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Is Romania Getting Serious?

In Romania, investors in renewable energy sources (RES) may theoretically choose between European Union or national subsidy programs.

However, in spite of the highest wind potential in southeastern Europe and enviable solar irradiation, only 560 MW of wind power and 1 MW of solar power were installed by the end of 2010.

Although structural funds may ensure up to 70 percent of the capital expenditure of a power plant producing electricity from RES, the bureaucracy dominating the application procedure and, in some cases, the non-transparency of the selection process have proved to be an obstacle large enough to prevent Romania from becoming an attractive investment target in this sector. Thus, well in the second half of the implementation period of the Operational Programme Competitiveness and Economic Growth, the absorption rate can barely display a two-digit percentage.

On the other hand, the national subsidy scheme has not yet functioned since its implementation due to the stuttering of both legislator and enacting government. Almost three and a half years after the first regulation attempt in February 2008, the Romanian Government now awaits the final approval of the European Commission for the national subsidy scheme to be granted by the beginning of August this year, following the government’s official notification on June 7. In parallel, on June 3 the Romanian Energy Regulatory Authority (ANRE) published a draft emergency decree for the amendment and completion of Law 220, which in essence clarifies that the above mentioned two types of subsidy can only operate alternatively.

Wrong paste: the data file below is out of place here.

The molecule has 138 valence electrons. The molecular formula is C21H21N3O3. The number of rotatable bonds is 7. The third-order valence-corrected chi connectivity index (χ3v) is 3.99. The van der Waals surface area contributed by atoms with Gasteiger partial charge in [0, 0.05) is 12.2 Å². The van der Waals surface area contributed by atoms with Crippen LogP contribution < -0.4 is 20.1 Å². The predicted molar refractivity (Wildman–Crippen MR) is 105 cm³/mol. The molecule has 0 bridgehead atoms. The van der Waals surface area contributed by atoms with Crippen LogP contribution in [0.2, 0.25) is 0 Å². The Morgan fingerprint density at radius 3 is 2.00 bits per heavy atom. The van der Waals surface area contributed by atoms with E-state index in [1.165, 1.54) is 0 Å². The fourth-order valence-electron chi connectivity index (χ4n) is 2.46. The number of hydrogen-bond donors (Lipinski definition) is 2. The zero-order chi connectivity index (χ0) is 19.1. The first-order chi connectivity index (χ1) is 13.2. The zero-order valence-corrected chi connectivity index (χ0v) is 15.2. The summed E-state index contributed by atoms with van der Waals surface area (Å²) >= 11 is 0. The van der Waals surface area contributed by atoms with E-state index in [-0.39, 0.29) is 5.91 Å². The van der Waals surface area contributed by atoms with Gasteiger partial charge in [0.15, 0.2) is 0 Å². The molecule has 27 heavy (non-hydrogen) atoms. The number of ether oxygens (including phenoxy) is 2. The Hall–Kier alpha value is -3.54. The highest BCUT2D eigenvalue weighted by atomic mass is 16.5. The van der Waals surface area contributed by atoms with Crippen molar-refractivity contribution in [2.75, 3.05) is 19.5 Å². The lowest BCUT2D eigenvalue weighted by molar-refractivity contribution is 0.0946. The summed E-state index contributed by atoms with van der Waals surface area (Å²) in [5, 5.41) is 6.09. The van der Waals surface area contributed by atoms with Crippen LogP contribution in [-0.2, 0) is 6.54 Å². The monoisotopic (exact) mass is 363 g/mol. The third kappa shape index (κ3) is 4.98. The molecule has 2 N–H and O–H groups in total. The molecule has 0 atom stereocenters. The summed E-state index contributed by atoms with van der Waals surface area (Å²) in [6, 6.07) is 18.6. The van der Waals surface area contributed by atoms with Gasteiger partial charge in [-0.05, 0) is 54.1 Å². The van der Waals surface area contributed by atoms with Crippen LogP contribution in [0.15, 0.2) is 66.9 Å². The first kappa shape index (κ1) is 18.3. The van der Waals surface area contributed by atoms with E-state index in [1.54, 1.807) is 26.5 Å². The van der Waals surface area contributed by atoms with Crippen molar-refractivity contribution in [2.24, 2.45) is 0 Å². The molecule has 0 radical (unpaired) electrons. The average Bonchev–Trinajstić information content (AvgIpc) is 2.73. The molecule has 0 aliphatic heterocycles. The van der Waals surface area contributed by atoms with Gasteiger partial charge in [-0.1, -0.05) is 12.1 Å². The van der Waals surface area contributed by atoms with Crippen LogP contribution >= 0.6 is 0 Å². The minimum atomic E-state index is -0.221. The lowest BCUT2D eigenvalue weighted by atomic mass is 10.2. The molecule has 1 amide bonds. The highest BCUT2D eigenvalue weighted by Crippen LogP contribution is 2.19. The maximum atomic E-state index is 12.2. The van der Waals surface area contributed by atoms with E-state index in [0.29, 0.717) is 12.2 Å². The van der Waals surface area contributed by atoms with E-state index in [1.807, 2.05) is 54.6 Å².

While most European countries have implemented a pragmatic feed-in tariff, Romania still struggles to enact a quota system with tradable green certificates. Law 220 compels energy providers to acquire green certificates in an amount corresponding to the minimum feed-in quotas of the electricity they supply to the final consumers. The quotas reach from 10 percent in 2011 and rise to 20 percent in 2020, whereas the gross final consumption in Romania passed 45 million MWh in 2010. However, ANRE remains entitled to adjust the quote retroactively for the preceding year until March 1, depending on the amount of electricity produced from RES and the final consumption. The draft emergency decree provides that the quote adjusted by ANRE may not exceed the respective quote stipulated in the Law 220. For 2011, the quote has already been adjusted from initially 10 percent to approx. 7.7 percent.

Law 220 grants for each MWh produced from RES for a period of 15 years a certain number of green certificates, which varies depending on the technology used. While photovoltaic plants receive six certificates, geothermal, biomass, bioliquids, biogas and gases from fermentation wastewater and waste processing are granted three certificates, as many as new hydropower plants with an installed capacity of less than 10 MW. Wind power is granted two certificates until 2017 and one certificate starting from 2018. The green certificates may be traded within a range of 27 and 55 euro until 2025, the mentioned values being linked to the average euro zone inflation index, according to the emergency decree.